Why Deer Hunting is Important | Conservation, Overpopulation Control & Land Protection

Why Deer Hunting is Important | Conservation, Overpopulation Control & Land Protection
March 18, 2022

By: Dylan Hayward

You’ll often hear from animal rights groups, vegans, and all anti-hunters alike that deer hunting is a cruel excuse for murder, or that we’re carelessly harming innocent animals, but at the risk of sounding harsh, this is absolute bullcrap.

Even taking the conservation aspect out of the argument, we as humans have always relied on meat as a large part of our diet.

In fact, in a way it would almost be taboo for humans to not hunt, and to not eat the meat that we harvested, since we have done so for thousands of years.

Aldo Leopold states in A Sand County Almanac, “For one species to mourn the death of another is a new thing under the sun.” Not only does hunting play a crucial role in our history as humans, and an incredible way that we connect with our ancestors, but it is also the best way to contribute to conservation.

 

Hunting is Conservation

In the late 1800s, vastly all hunting was completely unregulated, and there was a large amount of habitat destruction, and wildlife loss. This pushed several animals close to extinction, such as the North American turkey, as well as whitetail deer.

With the help of congress as well as fellow hunters, there were many programs passed that had a massive role in the conservation of wildlife.

Many people attribute the rise in conservation efforts only to the US government, but in fact it was largely through hunter support that these programs were passed.

This hunter support led to the Pittman-Robertson Act, which was passed by congress in 1937, and now provides the funding for wildlife management, habitat conservation and wildlife research through the purchase of licenses, tags, firearms, ammo, etc.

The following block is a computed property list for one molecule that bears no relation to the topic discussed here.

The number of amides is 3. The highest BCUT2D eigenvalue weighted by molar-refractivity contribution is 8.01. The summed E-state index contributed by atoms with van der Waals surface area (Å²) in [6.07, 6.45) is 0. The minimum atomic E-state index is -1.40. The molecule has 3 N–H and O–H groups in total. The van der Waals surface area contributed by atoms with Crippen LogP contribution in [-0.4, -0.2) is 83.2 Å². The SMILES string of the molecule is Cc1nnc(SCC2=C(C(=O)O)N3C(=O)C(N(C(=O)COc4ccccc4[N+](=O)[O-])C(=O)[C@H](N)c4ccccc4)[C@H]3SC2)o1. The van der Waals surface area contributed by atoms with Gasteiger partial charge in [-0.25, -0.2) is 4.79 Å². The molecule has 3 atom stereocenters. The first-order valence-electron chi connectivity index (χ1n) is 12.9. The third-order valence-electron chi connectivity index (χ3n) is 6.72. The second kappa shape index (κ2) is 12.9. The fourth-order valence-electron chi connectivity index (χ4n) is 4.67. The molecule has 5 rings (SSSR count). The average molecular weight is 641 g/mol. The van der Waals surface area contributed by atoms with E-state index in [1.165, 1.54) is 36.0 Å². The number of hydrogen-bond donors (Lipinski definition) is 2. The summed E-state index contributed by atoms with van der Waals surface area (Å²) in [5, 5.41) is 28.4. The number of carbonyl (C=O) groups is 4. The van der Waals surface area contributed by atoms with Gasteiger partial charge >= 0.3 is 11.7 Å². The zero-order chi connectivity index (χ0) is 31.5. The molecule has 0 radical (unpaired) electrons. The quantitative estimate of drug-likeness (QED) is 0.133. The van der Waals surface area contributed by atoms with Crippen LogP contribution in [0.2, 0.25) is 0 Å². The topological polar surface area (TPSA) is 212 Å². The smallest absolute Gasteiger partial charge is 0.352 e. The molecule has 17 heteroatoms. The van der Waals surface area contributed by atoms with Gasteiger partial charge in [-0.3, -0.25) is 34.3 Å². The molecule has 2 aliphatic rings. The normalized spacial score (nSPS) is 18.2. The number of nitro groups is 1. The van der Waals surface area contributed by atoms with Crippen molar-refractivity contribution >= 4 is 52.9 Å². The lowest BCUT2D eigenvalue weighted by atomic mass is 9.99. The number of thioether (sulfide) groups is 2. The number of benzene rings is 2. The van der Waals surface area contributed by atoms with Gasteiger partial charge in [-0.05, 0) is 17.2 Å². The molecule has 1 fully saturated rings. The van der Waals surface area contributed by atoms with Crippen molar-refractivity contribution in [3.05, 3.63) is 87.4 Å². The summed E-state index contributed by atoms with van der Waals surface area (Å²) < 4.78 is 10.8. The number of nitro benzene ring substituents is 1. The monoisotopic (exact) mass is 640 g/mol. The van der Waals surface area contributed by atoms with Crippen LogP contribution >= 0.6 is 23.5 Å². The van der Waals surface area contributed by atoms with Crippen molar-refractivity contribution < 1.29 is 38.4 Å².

This isn’t only true from a historical measure.

Last year alone, nearly 2 billion dollars in revenue was generated from the sale of hunting licenses, as well as other hunting and shooting purchases.

 

Hunting Controls Overpopulation

Everyone knows that in order for an ecosystem to be stable, there must be a focus on population control.

While it might sound contradictory, the harvesting of deer is actually critical in maintaining a healthy deer herd balance. There have been numerous research studies done and the results couldn’t be more clear.

Overpopulation of deer results in over feeding, which leads to habitat loss, increased population of predators such as coyotes or wolves, which can have a detrimental effect on the ecosystem as a whole.

Not only does hunting actually protect the overall population of deer, but it also protects humans.

We have seen throughout history that when hunter participation is low, thus the harvest rates decline, this causes an overpopulation of deer, which causes them to wander away from their natural environments and into places such as roads and highways, causing car wrecks, and even human fatalities.

 

Hunting Protects Our Land

This point almost needs no explanation, especially if you happen to know a farmer.

Deer, as well as other hunted wildlife, cause a massive amount of harm to agriculture and farmland. This goes far beyond farmers losing a few dollars due to their crop yield, particularly if you look more in depth about the statistics.

When there is an overpopulation of deer that are taking a massive toll on farmland, this results in a need for the creation of new tillable ground, which is generally only able to be done through deforestation efforts.

Low crop yield also has a dramatic impact on the livestock industry as a whole, which is also crucial to our country. This is one of the reasons that farmers will generously lease out their farmland to hunters, in order to protect their businesses, which also provide consumers with the food they need.

Whether certain groups would like to admit it or not, hunting is possibly the greatest contributor to conservation efforts in the United States.

Through the use of funds, protection of our land, as well as managing wildlife populations, without hunting, our wildlife and natural resources would be threatened significantly.

If you are an ethical hunter, you are a valuable part of conservation.

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